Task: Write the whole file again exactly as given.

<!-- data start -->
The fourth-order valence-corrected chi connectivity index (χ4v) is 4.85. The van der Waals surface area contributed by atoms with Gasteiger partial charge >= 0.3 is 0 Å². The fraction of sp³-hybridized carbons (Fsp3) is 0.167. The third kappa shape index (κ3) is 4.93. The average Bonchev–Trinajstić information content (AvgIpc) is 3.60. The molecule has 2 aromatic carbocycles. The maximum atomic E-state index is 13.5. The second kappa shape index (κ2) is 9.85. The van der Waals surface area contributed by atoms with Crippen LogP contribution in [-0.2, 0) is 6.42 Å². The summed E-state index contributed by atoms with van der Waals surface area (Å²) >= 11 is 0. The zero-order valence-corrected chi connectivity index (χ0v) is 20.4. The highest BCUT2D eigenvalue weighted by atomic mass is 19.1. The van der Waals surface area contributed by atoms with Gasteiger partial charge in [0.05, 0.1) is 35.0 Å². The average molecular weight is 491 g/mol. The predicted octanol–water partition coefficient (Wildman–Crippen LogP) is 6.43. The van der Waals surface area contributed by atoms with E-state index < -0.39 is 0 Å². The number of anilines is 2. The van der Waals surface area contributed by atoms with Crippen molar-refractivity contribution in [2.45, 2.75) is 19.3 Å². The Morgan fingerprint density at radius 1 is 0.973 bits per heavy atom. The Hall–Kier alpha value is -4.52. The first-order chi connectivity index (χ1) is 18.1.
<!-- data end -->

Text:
The fourth-order valence-corrected chi connectivity index (χ4v) is 4.85. The van der Waals surface area contributed by atoms with Gasteiger partial charge >= 0.3 is 0 Å². The fraction of sp³-hybridized carbons (Fsp3) is 0.167. The third kappa shape index (κ3) is 4.93. The average Bonchev–Trinajstić information content (AvgIpc) is 3.60. The molecule has 2 aromatic carbocycles. The maximum atomic E-state index is 13.5. The second kappa shape index (κ2) is 9.85. The van der Waals surface area contributed by atoms with Crippen LogP contribution in [-0.2, 0) is 6.42 Å². The summed E-state index contributed by atoms with van der Waals surface area (Å²) >= 11 is 0. The zero-order valence-corrected chi connectivity index (χ0v) is 20.4. The highest BCUT2D eigenvalue weighted by atomic mass is 19.1. The van der Waals surface area contributed by atoms with Gasteiger partial charge in [0.05, 0.1) is 35.0 Å². The average molecular weight is 491 g/mol. The predicted octanol–water partition coefficient (Wildman–Crippen LogP) is 6.43. The van der Waals surface area contributed by atoms with E-state index < -0.39 is 0 Å². The number of anilines is 2. The van der Waals surface area contributed by atoms with Crippen molar-refractivity contribution in [2.45, 2.75) is 19.3 Å². The Morgan fingerprint density at radius 1 is 0.973 bits per heavy atom. The Hall–Kier alpha value is -4.52. The first-order chi connectivity index (χ1) is 18.1.